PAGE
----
Jamie Ford, author of the best seller, The Hotel on the Corner of Bitter and Sweet, (whose setting is the Panama Hotel)   stayed here while writing part of this novel.

My third and final stop for the day was the little-known Wing Luke Museum. Wing Luke, the museum’s visionary founder, had dreamt of a place where the healing power of creativity and art embraced by  Asian American communities would flourish in the Pacific Northwest. As not only the first Asian American to hold elected office in the Pacific Northwest but as a supporter of the arts, Wing Luke established this museum to tell a story for all of us.  Dedicated to the Asian Pacific and Native American experiences the museum collection share their stories of survival, success, struggle, conflict, compassion and hope. A Smithsonian Affiliate, the museum is in a beautifully designed new building in which the cultural and artistic legacies of people who are either Asian American,  Native American or both come together for the first time in an exhibit called “Cultural Confluence.”  Heroic art by well-known artists as well as school children is presented, sometimes side-by-side, in original and colorful displays to celebrate life and its unfinished business.

A Harvest of Images: A Feast for the Eyes!

The Pajaro Valley Arts Council gallery (PVAC) in Watsonville is featuring over 100 images that showcase a wide range of both traditional and experimental printmaking processes, including digital media. The show, “A Harvest of Images”,  was juried by the highly regarded artist Howard Ikemoto, art instructor at Cabrillo College for over 30 years, now retired, who resides near Watsonville. The show opened on February 24 and will close on April 17. Everyone is invited to a reception at the gallery on Sunday, March 13, 2:00-4:00 pm.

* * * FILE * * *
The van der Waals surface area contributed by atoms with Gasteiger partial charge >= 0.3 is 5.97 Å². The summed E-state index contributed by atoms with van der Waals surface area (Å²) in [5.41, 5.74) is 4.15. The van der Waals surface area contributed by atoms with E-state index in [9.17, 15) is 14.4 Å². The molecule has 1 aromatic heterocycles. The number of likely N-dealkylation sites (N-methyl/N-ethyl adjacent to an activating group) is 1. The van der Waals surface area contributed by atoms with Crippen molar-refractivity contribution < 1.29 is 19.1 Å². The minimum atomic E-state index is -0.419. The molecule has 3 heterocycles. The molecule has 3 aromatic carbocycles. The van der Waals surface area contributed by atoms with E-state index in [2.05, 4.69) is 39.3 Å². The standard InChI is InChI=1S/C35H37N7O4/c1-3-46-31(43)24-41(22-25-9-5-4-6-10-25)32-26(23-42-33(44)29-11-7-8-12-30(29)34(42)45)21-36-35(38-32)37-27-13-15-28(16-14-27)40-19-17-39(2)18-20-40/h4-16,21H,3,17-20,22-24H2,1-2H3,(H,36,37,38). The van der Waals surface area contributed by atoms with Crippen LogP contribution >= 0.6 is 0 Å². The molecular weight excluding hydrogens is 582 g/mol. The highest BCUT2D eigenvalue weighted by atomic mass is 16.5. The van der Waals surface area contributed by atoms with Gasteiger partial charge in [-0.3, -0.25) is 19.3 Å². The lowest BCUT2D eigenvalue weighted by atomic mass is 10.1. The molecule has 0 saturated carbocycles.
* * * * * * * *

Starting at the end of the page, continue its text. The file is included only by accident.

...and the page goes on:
The exhibit is an outstanding survey of contemporary fine art printmaking. Located at 37 Sudden Street in Watsonville, on a side street in an old Victorian house.  This ambitious and exciting  show features the work of forty-eight local printmakers from the MPC Print Club (www.mpcprintclub.com), based at Monterey Peninsula College.   Works include etchings, woodcuts, screenprints, monotypes, monoprints, and mixed media prints.

MPC artists capture not only what first meets the eye—the landscapes of great beauty—but also what lies beneath. Some challenge viewers to consider how our fields are tilled and who harvests what and for whom and at what cost. On view are prints that speak to the geography, history, agriculture, labor, culture and habitats of Pajaro Valley. This broad spectrum of new work includes etchings, woodcuts, screenprints, monotypes and mixed media prints.

MPC Printmakers will engage the public in the magic of printmaking, including classical Japanese woodblock,  through artist-led workshops at Pajaro Valley High School and at the PVAC Gallery. The free gallery workshop is March 26, 1-3 pm. A gallery guide (in English and Spanish) will be available for families to learn more about the world of printmaking.

February 24 – April 17, 2011  PVAC Gallery, 37 Sudden Street, Watsonville
831-722-3062; www.pvarts.org

Gallery hours: Thursdays & Fridays 11:00am to 4pm; Sat and Sun 12-4 pm.

Reception: Sunday, March 13, 2:00-4:00pm

Free demo workshop: Saturday, March 26, 1:00-3:00 p.m.